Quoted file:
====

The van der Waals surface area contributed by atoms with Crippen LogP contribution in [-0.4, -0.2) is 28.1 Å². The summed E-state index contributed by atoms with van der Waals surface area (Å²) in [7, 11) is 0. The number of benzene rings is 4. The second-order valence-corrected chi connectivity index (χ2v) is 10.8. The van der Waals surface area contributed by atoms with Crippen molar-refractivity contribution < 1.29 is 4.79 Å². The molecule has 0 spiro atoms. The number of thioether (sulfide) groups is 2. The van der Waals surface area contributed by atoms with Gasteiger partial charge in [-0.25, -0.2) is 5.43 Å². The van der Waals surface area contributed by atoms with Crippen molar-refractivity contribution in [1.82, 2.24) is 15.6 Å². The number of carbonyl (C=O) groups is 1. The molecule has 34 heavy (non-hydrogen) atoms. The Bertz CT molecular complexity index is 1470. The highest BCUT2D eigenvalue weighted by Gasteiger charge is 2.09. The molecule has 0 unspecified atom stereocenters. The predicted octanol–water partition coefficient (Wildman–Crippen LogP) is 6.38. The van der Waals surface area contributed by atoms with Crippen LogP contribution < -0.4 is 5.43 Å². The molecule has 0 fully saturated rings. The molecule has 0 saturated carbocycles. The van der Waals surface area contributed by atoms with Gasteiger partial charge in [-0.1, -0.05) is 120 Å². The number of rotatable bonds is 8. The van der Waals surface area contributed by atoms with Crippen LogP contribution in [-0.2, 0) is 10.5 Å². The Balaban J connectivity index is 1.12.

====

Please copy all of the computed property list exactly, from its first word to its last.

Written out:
The van der Waals surface area contributed by atoms with Crippen LogP contribution in [-0.4, -0.2) is 28.1 Å². The summed E-state index contributed by atoms with van der Waals surface area (Å²) in [7, 11) is 0. The number of benzene rings is 4. The second-order valence-corrected chi connectivity index (χ2v) is 10.8. The van der Waals surface area contributed by atoms with Crippen molar-refractivity contribution < 1.29 is 4.79 Å². The molecule has 0 spiro atoms. The number of thioether (sulfide) groups is 2. The van der Waals surface area contributed by atoms with Gasteiger partial charge in [-0.25, -0.2) is 5.43 Å². The van der Waals surface area contributed by atoms with Crippen molar-refractivity contribution in [1.82, 2.24) is 15.6 Å². The number of carbonyl (C=O) groups is 1. The molecule has 34 heavy (non-hydrogen) atoms. The Bertz CT molecular complexity index is 1470. The highest BCUT2D eigenvalue weighted by Gasteiger charge is 2.09. The molecule has 0 unspecified atom stereocenters. The predicted octanol–water partition coefficient (Wildman–Crippen LogP) is 6.38. The van der Waals surface area contributed by atoms with Crippen LogP contribution < -0.4 is 5.43 Å². The molecule has 0 fully saturated rings. The molecule has 0 saturated carbocycles. The van der Waals surface area contributed by atoms with Gasteiger partial charge in [-0.1, -0.05) is 120 Å². The number of rotatable bonds is 8. The van der Waals surface area contributed by atoms with Crippen LogP contribution in [-0.2, 0) is 10.5 Å². The Balaban J connectivity index is 1.12.